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What is the difference between an HB and a V0 flame rating (UL 94 testing)?
06-26-2009, 07:30 PM
Post: #1
Question What is the difference between an HB and a V0 flame rating (UL 94 testing)?
HB is a horizontal burn rating. The HB description comes from the specimen orientation during the test. The bar samples are parallel to the work surface. A flame is applied and then removed. The rate of burning is then determined. In order to earn the HB rating, the burn rate must not exceed specified limits. An HB rating does not imply self-extinguishing characteristics. Most plastics, in typical injection molding thicknesses, will meet the HB requirements without the addition of special additives.

V-0 is a vertical burn rating. Other ratings in this class system are V-2 and V-1. The vertical refers to the specimen orientation, which in this case is perpendicular to the work surface. A flame is applied according to a specified protocol and then removed. Burn times and the presence of flaming drips, which can ignite cotton placed under the specimen, determine the specific rating assigned. The vertical ratings do imply self-extinguishing characteristics. Some plastics exhibit self-extinguishing characteristics inherently, while others require the addition of special additives. In this class system V-0 is the most flame retardant (no flaming drips and low burn time), followed by V-1 and finally V-2 (flaming drip ignites the cotton).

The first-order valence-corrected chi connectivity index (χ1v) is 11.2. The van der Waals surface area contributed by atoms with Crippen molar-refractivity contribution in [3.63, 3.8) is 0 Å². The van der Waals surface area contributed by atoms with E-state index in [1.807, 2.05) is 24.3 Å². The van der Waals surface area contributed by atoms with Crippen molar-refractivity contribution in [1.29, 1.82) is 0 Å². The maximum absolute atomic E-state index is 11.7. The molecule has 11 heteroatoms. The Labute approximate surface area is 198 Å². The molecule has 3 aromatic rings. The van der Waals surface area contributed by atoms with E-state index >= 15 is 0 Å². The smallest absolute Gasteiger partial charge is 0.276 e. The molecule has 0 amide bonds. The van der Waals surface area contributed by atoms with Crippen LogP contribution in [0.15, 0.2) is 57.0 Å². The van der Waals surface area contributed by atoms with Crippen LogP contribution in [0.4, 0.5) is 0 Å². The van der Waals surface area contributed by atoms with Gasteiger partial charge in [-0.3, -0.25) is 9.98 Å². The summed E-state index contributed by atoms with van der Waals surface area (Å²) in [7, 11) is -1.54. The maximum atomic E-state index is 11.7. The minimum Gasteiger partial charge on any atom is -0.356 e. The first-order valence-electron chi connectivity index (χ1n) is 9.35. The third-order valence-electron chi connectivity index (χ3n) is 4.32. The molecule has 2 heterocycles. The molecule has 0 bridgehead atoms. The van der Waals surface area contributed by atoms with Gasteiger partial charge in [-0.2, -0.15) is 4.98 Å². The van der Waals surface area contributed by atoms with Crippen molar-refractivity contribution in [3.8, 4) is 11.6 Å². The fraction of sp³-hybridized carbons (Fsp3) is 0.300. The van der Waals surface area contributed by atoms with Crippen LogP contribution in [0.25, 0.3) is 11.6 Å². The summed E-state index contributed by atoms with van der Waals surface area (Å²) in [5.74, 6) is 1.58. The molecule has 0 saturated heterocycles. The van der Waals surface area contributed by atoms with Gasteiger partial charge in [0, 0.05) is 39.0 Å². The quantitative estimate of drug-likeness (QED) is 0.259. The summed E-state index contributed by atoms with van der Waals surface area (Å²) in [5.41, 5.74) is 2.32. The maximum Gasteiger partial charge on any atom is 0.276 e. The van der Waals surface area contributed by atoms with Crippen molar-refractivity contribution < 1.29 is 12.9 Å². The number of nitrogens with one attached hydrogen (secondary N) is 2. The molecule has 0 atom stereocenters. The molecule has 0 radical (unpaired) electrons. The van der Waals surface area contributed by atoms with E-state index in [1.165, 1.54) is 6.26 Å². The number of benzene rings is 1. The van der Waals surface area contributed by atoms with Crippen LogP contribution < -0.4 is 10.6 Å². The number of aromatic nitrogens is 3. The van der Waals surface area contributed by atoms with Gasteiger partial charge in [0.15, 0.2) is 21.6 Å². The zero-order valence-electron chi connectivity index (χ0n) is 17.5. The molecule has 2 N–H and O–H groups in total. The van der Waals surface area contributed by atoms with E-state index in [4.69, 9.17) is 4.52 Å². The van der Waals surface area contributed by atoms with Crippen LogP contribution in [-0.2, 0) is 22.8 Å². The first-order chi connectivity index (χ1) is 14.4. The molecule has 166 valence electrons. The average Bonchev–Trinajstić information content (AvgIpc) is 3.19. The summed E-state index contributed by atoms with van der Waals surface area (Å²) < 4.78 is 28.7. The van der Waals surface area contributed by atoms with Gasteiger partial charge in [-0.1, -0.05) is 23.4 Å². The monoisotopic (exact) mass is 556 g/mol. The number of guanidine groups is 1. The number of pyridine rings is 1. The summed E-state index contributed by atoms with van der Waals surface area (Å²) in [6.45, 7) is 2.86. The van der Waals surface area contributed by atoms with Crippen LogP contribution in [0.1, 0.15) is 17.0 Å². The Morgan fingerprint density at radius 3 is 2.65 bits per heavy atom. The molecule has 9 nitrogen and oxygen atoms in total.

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09-18-2015, 04:04 PM (This post was last modified: 09-18-2015 04:05 PM by rajeshkannayadhavan.)
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One of the most important types of plastics is engineering plastics. These plastics have superior mechanical and thermal properties than more commonly used commodity plastics, therefore they are generally used for parts rather than as containers or packaging. Essentially, an engineering plastic is basically a synthetic polymer which has mechanical properties that enable it to be used in the form of a load-bearing shape. As mentioned above, polymers (which constitute the major portion of an engineering plastic) are made up of large molecules that are formed from the polymerization of various different monomers.

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